[...]as Buddhists we realize that in our long life there will be many situations in which we will be unable to keep the precepts.[...]

Letting go, without attaching to The Precepts or other guidelines. Accepting the fact that everyone makes mistakes and by accepting that, we can try to be better human beings, try to follow the guidelines wholeheartedly. I think Buddhism is a very simple path in theory. But sigh... theory is just theory and practice in reality is usually something different. Practice means practicing the practice; practicing prajna, sila, samadhi. Dogen wrote Just be diligent in your practice at once.

Helmut said...

One can't meditate well when one's mind is turbulent due to a life lived by ones own feelings and preferences... Buddhist training is not about making you a nicer person, an improved self, if you will. The Precepts aren't commandments. A precept, by definition is a guide or teacher.
When one takes the Precept about killing it is often couched in terms like this:
"Today I undertake the rule of training to refrain from the taking of life" (Please note the "today" and the "refrain")
Buddhist practice, actual living practice, then means that we have to look at all the things we kill in order for ourselves to sustain life. We recognize that we all kill in the conduct of our daily lives, even vegetables are killed for us. So, what this Precept points to is, how can we mitigate the raw facts of live so that they comport more with a compassionate way of being on this earth? And as, hopefully, spiritual adults, how exactly can we take responsibility for all of our actions? Taking the precepts makes you uncomfortable because you have to face life head on. The discomfort (Dukkha) that we face as a result of life can be clarified and mitigated by and through the process of meditation and mindfulness.
The good news is that as the result of Buddhist training one begins to feel better.
The bad news is that as a result of Buddhist training one begins to EVERYTHING better: even the things we don't want to feel.

Nathan said...

Hi Uku,

Very much agree - meditation and the ethical teachings are in tandem. Without zazen and kinhin practice, the precepts would just be rigid dogma to me as well.


Nathan said...

Hi Gniz,

Thanks for the comments.

"I stand by my assertion that it is individuals who decide how to act based on their understanding and experience of the world. And that our ability to comprehend the impact of our behavior is as much a function of our insight as it is any formal cannon of ethics that may have been provided to us by a third party."

I think this makes plenty of sense, and some of my post should stand in accord with what you're saying.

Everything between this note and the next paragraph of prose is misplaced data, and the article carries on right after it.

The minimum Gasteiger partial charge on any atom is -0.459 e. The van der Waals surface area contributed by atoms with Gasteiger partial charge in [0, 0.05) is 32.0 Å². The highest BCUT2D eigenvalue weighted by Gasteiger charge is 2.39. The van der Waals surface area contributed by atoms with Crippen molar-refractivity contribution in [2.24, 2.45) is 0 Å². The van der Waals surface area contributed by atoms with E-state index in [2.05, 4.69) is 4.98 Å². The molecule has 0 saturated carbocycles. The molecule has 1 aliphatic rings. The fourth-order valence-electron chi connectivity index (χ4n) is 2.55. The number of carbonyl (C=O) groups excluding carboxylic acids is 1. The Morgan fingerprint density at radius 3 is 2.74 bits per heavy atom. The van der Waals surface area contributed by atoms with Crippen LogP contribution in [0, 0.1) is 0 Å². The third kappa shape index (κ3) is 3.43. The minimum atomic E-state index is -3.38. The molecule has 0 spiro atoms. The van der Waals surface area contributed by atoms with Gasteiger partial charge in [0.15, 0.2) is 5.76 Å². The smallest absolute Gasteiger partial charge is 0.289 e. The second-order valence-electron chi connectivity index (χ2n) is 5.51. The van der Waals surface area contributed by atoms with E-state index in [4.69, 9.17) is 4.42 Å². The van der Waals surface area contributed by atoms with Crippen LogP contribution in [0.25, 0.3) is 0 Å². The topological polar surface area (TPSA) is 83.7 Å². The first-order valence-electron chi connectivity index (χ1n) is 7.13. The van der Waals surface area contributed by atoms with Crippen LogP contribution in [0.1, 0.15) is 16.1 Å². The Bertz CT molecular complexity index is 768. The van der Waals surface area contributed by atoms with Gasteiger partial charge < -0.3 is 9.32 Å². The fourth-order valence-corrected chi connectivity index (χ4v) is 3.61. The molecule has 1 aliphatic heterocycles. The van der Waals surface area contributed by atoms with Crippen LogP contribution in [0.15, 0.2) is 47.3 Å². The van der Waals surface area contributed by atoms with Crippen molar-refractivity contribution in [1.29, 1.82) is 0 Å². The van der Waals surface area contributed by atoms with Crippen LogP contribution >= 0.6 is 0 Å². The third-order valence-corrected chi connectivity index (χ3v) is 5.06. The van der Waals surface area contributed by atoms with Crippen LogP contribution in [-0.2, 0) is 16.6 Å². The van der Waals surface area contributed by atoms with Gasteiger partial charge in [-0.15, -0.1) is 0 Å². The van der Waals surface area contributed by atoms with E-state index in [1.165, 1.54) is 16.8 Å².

As for people talking at BW's blog and Treeleaf, you're right, lots of moralizing - but I continue to wonder how much of it comes from experience and understanding, and how much of it is just pontificating?

I also can imagine that some of these ranters meditate a bit, but could give two shits about ethics, which is why I made the comments I made.

Ethics need not be a list, but I think anyone who contributing beneficially to a community or even just a family, has some sense of what is helpful to others and what isn't. One doesn't need a particular list to be ethical, but it's really helpful to have a list to work with until that list dissolves into one's everyday actions.

Sara said...

Really interesting post Nathan, and great to see so much discussion. thanks:)

Trevor said...

I'm with you, man.
Keep up the good work.
And how come my pic doesn't show up right on these comments?

Nathan said...

Hey Trevor,

Your pic seems ok on this end. I know a few others have been having issues with comment posts lately, so maybe it's a Blogger malfunction.


Algernon said...

Break a precept with full and honest attention to the process and the result, and the usefulness of the precepts presents itself.

Anonymous said...

Hey Nathan,

So, coming from a temple that barely promotes Teisho, Reading, etc, when I took lay ordination, my teacher surprised me by assigning -not a Deshimaru or Kodo Sawaki book- Buddhist Lay Ordination Lectures by your own Katagiri Roshi.

It's really a lovely book, and we have a couple of copies with the handmade paper jacket, which contains shreds of Kesa and Rakusu fabric mixed into the paper. It also features dark silhouettes of Katagiri teaching. Hands up, hands down- could be any Zen teacher, and the whole book is very intimate.